Objective: This analysis uses data and simulation of events at the CMS experiment from 2012 with the goal to study decays of a Higgs boson into two tau leptons in the final state of a muon lepton and a hadronically decayed tau lepton. The analysis follows loosely the setup of the official CMS analysis published in 2014.

Sample with tracker hit information for tracking algorithm ML studies TTbar_13TeV_PU50_PixelSeeds
 Dataset: CMS open data

Objective: This dataset consists of a collection of pixel doublet seeds, i.e. the hit pairs that could belong to the same particle flying through the CMS Silicon Pixel Detector. These can be used in ML studies of particle tracking algorithms. Particle tracking is the process of clustering the recorded hits into groups of points arranged along an helix.

Study of boosted Z→ee using fat electrons
 Dataset: ATLAS data
 Objective: For the search of a heavy resonance that decays X → WZ → lvll, the acceptance×efficiency of the analysis decreases for electrons above signal mass ∼ 2 TeV. The loss occurs as electrons are boosted and get closer together and are removed by the usual electron isolation requirements. Different approaches to recover those events are currently under study.

Data driven backgrounds for same charge WW analysis
 Dataset: ATLAS data
 Objective: In the scattering of two W bosons of same charge an important background comes from other processes like ttbar or W+jets, when one of the jets is misidentified as a lepton. The modelling in usual simulations is not accurate enough motivating more complex approaches to estimate this background from measured data.

Validation of Simulations in the scattering of two same charge W bosons
 Dataset: ATLAS data
 Objective: In the last year, new simulations became available which increase the theoretical accuracy for simulations of the scattering of two W bosons with the same charge. These new simulations can only be used, once properly validated.
Module 3CS: Handson Projects in Molecular Dynamics (3 ECTS)¶
Organizer:¶
 Ernesto Medina, Yachay Tech, Ecuador.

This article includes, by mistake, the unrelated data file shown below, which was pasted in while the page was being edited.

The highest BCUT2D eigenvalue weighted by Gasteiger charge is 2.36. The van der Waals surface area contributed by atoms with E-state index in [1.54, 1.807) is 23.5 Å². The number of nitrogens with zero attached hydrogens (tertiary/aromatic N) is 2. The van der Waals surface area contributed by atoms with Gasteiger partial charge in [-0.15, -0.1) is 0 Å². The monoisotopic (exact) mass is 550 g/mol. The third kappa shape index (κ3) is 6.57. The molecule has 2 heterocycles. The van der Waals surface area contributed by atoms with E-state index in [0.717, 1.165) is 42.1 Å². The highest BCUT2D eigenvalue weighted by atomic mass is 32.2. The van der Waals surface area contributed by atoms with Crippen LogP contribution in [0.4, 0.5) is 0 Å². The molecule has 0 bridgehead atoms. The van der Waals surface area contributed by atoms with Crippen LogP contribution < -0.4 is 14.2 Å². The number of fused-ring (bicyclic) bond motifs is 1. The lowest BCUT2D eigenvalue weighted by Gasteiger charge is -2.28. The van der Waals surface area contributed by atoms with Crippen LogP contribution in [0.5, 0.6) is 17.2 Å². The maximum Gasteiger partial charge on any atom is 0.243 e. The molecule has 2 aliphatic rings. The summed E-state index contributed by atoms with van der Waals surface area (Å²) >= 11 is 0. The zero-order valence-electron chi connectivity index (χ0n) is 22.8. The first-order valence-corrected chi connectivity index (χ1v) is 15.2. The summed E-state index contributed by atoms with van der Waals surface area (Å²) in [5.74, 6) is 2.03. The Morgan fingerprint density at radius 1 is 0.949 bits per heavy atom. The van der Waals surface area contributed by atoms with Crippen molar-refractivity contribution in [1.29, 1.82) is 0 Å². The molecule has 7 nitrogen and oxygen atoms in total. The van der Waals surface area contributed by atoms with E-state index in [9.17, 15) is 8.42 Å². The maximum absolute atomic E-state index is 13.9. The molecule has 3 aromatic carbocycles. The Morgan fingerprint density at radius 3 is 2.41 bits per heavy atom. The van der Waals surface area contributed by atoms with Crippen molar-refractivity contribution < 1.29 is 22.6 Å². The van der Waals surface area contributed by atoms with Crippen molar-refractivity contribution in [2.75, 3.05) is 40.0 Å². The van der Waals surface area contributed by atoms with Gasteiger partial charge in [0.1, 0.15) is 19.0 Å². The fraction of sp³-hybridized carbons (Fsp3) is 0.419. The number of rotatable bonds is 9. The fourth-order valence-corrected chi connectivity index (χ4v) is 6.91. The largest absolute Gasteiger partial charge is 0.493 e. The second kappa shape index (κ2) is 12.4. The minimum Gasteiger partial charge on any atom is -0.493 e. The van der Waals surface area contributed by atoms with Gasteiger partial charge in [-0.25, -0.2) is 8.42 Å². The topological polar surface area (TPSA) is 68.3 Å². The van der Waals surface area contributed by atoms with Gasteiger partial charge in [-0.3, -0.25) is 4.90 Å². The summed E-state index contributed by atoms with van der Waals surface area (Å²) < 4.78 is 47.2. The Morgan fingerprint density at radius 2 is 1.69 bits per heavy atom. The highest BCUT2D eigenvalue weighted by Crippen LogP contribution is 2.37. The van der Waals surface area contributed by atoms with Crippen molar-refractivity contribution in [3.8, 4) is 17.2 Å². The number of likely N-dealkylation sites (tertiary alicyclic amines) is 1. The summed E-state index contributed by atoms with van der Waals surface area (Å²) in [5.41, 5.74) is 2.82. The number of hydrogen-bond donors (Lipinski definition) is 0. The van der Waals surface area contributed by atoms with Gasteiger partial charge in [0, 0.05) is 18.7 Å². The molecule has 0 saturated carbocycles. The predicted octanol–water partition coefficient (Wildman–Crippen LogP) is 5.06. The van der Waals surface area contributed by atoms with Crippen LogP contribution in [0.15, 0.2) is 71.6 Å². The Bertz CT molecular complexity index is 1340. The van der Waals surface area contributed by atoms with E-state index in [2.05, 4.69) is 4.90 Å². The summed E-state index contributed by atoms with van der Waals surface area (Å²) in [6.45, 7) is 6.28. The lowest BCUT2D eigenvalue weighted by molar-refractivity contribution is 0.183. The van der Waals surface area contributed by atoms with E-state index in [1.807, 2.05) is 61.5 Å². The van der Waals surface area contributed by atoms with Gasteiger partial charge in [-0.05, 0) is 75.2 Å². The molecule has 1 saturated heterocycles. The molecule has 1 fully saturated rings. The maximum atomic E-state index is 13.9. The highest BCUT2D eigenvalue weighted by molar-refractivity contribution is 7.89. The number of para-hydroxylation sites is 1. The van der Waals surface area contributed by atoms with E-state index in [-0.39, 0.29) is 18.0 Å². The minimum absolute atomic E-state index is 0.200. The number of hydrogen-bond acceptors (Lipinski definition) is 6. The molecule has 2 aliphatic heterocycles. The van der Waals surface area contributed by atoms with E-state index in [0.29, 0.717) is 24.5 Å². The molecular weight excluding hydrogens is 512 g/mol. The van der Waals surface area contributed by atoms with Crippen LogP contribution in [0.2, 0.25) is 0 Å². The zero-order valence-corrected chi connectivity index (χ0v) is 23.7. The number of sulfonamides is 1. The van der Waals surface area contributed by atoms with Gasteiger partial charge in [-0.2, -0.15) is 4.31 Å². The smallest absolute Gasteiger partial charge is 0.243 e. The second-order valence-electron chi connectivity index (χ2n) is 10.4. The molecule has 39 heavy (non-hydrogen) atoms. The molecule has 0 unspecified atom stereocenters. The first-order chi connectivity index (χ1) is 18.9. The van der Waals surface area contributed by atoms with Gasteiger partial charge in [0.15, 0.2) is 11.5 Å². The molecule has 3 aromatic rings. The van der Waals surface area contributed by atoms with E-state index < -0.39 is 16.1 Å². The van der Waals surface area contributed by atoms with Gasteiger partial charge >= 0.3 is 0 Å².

Course description¶
The aims of this course are: * To understand the basic concepts of numerical simulations * To study the main algorithms for Monte Carlo and molecular Dynamics, and how to extract data corresponding to relevant observables * To elaborate a project for a simulation of system either in statistical physics or in a more general context
Topic overview¶
 Ensembles: Sampling from ensembles, Thermodynamics averages, fluctuations , time correlation functions and transport coefficients, Inhomogeneous systems
 MonteCarlo Methods: Importance sampling, Metropolis method, Monte Carlo at constant temperature and pressure, Grand Canonical Monte Carlo, Estimation of Free energy, Simulation of Phase equilibria.
 Molecular Dynamics: Equations of motion for atomic systems, finite difference methods, Molecular dynamics of rigid nonspherical bodies, multiple timestep algorithms, accuracy checks, molecular dynamics in contact with reservoirs,
 Practical simulation methods: Neighbour lists, multiple time steps, organizing a simulation, self consistency, parallel simulation, loops, replica exchange, analysis of results, liquid structure, time correlation functions, estimating errors.
 Meso Scale Methods: Langevin and Brownian dynamics, Dissipative particle dynamics, lattice Boltzmann methods, developing coarse grained potentials
Prerequisites/Corequisites¶
Prerequisites: Basic knowledge ion statistical physics and programming. Corequisites: The mandatory courses of the complex system branch
Schedule¶
TBD
Class Structure¶
 3 weeks for the theoretical course on Monte Carlo and molecular dynamics techniques
 3 weeks for the simulation project
Assessments¶
The assessment of this module will be done in two parts: a brief dissertation about an application of the MC and MD methods at the end of the theoretical course, and a report and a presentation of the simulation project results. This correspond to 30% of the total grade for the data science module.